Gavin Grimm on the Trump Administration Blocking Trans Student Protections: 'There's a Lot of Frustrated People'
When the Trump administration chose to rescind guidelines that protected transgender students on Feb. 22, Gavin Grimm was disappointed, but not surprised. Instead, it was just another obstacle standing in the transgender teen’s way as he fights for the right to use the boys’ bathroom at Gloucester High School in Virginia.
“It was very frustrating, but it hasn’t, I don’t think, caused any of us to slow down or give up in any way,” the high school senior tells PEOPLE.
Grimm first came out as transgender to his accepting parents in April 2014, while he was in a home school program. But Grimm’s battle began when he enrolled in the public high school for his sophomore year. School administrators initially gave him permission to use the boys’ bathroom, until they reversed their decision seven weeks later after some parents complained. His options were now to use the girls’ bathroom, a single-stall unisex bathroom, or a restroom in the nurse’s office. Grimm, who declined the idea of transferring schools, chose instead to stand his ground and hold his bladder through the school day, while pushing back against the school board for the right to use the bathroom of his choice.
“It was important to me to stay,” he says. “I don’t want to get run out by nasty people and discrimination. For me, it’s the equivalent of giving up.”
Grimm plead his case to the Gloucester school board, but they voted 6-1 against him. With the help of the ACLU, he sued the school district in Virginia courts under the argument that the school’s bathroom rule discriminates based on gender, in violation of Title IX. Grimm earned a temporary victory when Virginia’s Fourth Circuit Court of Appeals ruled in his favor in October, but it became short-lived when the Supreme Court elected to take on his case and placed a stay on the decision.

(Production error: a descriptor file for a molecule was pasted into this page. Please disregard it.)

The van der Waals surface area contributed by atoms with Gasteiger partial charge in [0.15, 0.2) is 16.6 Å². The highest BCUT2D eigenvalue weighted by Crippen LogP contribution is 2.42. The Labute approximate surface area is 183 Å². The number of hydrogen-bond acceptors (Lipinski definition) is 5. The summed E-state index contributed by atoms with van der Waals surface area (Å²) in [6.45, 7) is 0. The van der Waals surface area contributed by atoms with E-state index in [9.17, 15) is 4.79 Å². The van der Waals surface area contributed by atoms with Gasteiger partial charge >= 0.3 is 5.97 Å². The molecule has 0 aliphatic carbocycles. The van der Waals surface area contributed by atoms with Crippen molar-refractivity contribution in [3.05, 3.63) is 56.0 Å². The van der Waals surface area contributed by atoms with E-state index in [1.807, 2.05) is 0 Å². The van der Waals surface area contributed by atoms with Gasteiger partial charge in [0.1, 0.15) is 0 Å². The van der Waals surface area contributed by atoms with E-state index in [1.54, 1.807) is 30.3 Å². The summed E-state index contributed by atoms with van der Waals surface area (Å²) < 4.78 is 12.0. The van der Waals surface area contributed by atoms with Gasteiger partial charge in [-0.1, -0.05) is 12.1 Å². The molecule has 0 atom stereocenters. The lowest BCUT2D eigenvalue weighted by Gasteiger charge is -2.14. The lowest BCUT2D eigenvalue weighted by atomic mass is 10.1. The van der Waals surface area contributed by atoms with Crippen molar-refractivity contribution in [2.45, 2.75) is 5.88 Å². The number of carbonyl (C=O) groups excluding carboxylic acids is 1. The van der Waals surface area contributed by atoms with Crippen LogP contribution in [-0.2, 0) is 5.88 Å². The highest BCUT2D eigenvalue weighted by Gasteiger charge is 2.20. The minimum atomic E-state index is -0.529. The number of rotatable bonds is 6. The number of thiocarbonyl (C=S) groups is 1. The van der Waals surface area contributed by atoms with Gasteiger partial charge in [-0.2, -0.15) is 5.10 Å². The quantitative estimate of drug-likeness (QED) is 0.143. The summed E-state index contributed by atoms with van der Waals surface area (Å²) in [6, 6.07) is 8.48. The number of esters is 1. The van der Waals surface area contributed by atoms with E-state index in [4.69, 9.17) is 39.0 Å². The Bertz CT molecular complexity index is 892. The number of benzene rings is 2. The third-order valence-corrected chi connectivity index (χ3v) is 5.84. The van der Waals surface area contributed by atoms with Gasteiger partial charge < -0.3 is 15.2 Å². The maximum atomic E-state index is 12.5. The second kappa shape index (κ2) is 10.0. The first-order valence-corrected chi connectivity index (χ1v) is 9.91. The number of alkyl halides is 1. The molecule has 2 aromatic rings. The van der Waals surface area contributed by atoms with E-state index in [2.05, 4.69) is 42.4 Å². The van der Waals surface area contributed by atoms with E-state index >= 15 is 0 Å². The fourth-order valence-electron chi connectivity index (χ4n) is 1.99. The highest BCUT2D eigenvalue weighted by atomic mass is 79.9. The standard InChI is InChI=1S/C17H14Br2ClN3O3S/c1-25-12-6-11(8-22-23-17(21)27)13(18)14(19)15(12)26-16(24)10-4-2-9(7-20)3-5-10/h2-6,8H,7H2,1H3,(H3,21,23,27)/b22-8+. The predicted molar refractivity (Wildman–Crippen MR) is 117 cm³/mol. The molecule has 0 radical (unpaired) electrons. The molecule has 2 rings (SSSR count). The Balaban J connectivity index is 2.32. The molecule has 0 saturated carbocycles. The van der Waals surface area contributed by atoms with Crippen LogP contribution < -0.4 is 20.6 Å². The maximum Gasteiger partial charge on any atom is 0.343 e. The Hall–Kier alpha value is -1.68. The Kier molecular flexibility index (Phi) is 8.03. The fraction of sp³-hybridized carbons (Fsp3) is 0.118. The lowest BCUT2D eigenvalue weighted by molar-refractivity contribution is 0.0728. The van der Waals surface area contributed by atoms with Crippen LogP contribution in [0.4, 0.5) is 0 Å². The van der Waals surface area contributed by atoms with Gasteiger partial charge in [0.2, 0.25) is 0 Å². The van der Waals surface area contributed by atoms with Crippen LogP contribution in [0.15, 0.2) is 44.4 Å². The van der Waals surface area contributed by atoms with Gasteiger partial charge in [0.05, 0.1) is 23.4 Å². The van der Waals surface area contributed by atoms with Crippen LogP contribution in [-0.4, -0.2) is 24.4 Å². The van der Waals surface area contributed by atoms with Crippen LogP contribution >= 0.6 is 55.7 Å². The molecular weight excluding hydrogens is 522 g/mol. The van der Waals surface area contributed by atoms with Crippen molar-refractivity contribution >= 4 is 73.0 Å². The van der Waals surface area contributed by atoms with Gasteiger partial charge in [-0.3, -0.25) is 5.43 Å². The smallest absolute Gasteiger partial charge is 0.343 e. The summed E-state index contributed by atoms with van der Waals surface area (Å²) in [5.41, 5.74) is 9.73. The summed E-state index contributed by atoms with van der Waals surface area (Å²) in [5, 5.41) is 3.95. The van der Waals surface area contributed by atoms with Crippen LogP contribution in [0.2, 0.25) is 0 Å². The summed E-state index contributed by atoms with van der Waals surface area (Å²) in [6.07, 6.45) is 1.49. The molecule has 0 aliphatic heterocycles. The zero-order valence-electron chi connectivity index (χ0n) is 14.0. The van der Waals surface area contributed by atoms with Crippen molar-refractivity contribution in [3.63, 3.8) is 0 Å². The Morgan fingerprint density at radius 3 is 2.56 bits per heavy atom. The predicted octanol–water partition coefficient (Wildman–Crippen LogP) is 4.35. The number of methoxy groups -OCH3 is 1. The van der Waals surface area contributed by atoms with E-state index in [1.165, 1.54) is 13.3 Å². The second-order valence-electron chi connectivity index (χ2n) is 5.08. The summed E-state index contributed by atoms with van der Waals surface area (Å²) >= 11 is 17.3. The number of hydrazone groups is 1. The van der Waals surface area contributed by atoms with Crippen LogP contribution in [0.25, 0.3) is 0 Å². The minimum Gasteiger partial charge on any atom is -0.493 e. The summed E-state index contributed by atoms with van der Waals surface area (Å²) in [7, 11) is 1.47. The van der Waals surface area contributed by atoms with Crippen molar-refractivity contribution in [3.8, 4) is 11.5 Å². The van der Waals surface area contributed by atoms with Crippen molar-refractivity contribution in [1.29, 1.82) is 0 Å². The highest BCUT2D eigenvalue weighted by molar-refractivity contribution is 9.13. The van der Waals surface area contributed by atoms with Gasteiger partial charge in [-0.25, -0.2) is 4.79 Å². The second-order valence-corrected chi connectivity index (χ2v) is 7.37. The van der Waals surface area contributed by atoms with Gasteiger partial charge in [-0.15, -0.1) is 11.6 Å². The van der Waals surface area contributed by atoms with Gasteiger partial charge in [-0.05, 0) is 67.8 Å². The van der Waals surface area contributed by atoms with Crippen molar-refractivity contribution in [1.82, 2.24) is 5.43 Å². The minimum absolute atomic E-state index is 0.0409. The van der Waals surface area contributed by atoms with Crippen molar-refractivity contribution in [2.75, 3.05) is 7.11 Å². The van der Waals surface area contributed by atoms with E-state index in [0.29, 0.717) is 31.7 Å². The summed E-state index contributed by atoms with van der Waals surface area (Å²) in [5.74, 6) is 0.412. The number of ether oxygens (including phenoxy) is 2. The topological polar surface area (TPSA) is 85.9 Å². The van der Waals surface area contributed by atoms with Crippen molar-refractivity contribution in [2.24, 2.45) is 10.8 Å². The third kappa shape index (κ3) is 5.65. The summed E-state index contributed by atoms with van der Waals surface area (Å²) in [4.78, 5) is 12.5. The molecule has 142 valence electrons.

“It was kind of breathtaking. There was this moment of, ‘Oh my god, it’s going to dominate my senior year now too,’ ” Grimm says. “There was that moment of disappointment, and then once I adjusted to the idea, I realized it’s maybe not such a bad idea. I have a platform now and I have the opportunity to do good on a larger scale than I did before.”
His case now has the potential to legally grant transgender students the right to use the bathroom of their choice, and other protections that had previously only been written in guidelines provided by the Obama administration, nationwide.
“I think any decision, no matter how narrow, [in his favor] would be a huge relief for trans folks over the next four to eight years,” Joshua Block, Grimm’s lawyer and a senior staff attorney at the ACLU, tells PEOPLE.
But the guideline repeal added a new wrinkle to Grimm’s case, set to go in front of the Supreme Court on March 28. The letter from the Departments of Justice and Education argues that transgender rights should not be covered under Title IX, yet it does not revoke anything. It could have no baring on the case at all, or the Supreme Court could defer to the letter and throw out Grimm’s argument. Regardless of any legal effects, Grimm says the Trump administration reversal is a major step backwards for human rights.
“To have a government that’s sending this message to trans kids that you don’t deserve to be protected can be very upsetting for an already vulnerable population,” he says. “The mental impact that this can have is, in short, a detrimental one.”